If you happen to be in the Baltimore, MD, area this summer, here's a suggestion for your vacation travel plans: be sure to swing by and check out the First Thursdays Concerts in the Park from NPR Member station WTMD.
Just starting its seventh season, this adult-alternative music station's monthly outdoor concerts feature a lineup of hometown favorites, rising stars, and nationally known artists.
This free public service provided by WTMD is just one example of the many different ways public radio stations serve their local communities.
In a city that Rolling Stone named as the "Best Scene" in their 2008 Best of Rock issue, WTMD certainly does it part to contribute to the exploration and enjoyment of music by bringing new and interesting music to the stage.
"This is the only large-scale free concert in the Baltimore region," says Stephen Yasko, General Manager of WTMD. "It's a low-key, comfortable environment to experience music."
Approximately 3,000 people attend each of the year's six shows, running from April to October.
To keep the event free, WTMD partners with local businesses who sponsor the event. Any remaining costs are covered by WTMD's majority-listener-supported operating budget.
"Our primary focus is on community-based business. The food is local, the beer is local. We really want to keep the hometown feel. To showcase the best of the city."
Yasko says the First Thursday Concert series has a direct impact on the city, and the listeners.
"This is the biggest community service we do," he says. "A big part of the mission of public radio is to do things to enhance the quality of life of those we serve. This does that."
And it's not just Yasko saying this; the audience agrees. At the end of last year's concert series, WTMD surveyed the attendees to get a better gauge of what they liked about the events. Here are some of the highlights:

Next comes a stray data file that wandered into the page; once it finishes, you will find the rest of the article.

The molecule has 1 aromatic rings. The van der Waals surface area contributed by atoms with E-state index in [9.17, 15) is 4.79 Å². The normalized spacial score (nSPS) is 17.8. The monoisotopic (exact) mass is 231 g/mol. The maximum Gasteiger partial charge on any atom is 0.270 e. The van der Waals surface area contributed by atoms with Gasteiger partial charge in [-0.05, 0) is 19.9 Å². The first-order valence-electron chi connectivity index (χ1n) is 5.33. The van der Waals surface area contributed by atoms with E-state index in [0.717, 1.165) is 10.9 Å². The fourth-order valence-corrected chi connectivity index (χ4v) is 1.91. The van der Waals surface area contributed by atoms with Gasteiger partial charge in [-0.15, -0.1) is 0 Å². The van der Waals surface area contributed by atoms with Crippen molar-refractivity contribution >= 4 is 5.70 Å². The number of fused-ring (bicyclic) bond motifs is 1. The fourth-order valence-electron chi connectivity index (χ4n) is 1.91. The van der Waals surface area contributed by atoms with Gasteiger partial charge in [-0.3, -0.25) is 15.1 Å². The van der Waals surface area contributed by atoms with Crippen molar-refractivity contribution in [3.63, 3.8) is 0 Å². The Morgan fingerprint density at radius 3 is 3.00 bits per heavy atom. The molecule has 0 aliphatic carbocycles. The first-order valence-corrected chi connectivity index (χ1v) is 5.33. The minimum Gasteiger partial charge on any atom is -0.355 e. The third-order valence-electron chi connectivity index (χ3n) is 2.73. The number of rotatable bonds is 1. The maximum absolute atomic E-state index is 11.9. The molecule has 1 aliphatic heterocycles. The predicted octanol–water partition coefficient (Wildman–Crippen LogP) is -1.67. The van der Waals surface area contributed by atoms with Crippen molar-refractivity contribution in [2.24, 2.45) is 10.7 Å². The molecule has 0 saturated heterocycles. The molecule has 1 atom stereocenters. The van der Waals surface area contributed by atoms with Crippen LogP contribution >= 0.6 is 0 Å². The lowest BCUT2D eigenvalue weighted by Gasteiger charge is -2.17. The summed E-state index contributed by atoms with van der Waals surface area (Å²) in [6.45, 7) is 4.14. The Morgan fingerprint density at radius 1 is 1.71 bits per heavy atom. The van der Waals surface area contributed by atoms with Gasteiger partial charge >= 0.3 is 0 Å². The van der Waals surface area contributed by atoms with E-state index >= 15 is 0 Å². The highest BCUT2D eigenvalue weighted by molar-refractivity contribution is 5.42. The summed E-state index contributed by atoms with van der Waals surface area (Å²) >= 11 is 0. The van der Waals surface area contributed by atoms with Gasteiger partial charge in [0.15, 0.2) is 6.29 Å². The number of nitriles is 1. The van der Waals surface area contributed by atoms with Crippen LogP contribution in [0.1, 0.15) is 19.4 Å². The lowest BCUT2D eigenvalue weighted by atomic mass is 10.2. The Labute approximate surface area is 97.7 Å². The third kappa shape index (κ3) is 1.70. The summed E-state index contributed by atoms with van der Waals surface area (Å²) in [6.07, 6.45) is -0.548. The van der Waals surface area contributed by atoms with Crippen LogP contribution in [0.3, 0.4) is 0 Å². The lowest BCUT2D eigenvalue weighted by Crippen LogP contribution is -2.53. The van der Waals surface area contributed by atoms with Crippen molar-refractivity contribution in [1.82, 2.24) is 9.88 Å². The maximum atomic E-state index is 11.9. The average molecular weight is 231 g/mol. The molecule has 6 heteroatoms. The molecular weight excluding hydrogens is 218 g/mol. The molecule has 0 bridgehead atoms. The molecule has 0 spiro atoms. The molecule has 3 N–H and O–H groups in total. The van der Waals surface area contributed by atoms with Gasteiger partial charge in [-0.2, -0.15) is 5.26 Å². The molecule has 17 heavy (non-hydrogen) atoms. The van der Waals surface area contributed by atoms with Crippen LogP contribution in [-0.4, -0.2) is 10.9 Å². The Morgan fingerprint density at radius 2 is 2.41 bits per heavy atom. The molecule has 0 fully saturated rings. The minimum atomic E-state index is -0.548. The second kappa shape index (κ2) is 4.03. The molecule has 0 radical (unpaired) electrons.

- 93% agree or strongly agree that the First Thursdays series makes Baltimore a better city
- 77% agree or strongly agree that the series is one of the most important summertime events in Baltimore
- 94% agree or strongly agree that First Thursdays has a "hometown" feel to it
- 89% agree or strongly agree that First Thursdays is an important part of Baltimore's Music Scene
- 58% come to the events to support WTMD
"WTMD is a tastemaker station," Yasko says. "But it's the listeners that make the taste. We just find and give voice to the bands that have yet to become famous."
Yasko likes to tell the story about the time British singer Adele came to WTMD as part of her first U.S. radio tour in 2008. With an unexpected extra hour to spend at the station before heading to New York for an appearance on Saturday Night Live, she performed several songs and chatted with the host during a studio session.
"It was a wonderful chance to really get to know her and spend extended time on air with her," Yasko says.
Recognizing music talent early in artists' careers and giving them the opportunity to share their music with a public radio station's audience benefits both the artist and the listener, says Yasko.
"This is what we give music lovers," he says. "I don't think Adele would be as accepted by a wider audience if it wasn't for WTMD and non-commercial music stations across the nation."
Airing music not always heard on mainstream commercial stations is an important and vital contribution that WTMD and other public radio stations give to their communities. That contribution is often made possible by a small investment of federal funding, Yasko wrote in an op-ed that ran in the Baltimore Sun earlier this year.
He writes, "Our commitment to making sure local musicians have a community would be severely curtailed if federal funding were eliminated. WTMD receives about 11 percent of our budget — about $115,000 — from the Corporation for Public Broadcasting."
It's not just contributions to budget bottom lines that are so important, Yasko says.
"The CPB also negotiates and pays millions for music rights for the entire public broadcasting system. It's a lifeline for 1,300 locally owned public radio stations across the country, subsidizing digital conversions and infrastructure improvements in recent years. Public radio music stations would not be able to afford the commercial rates charged for these music rights."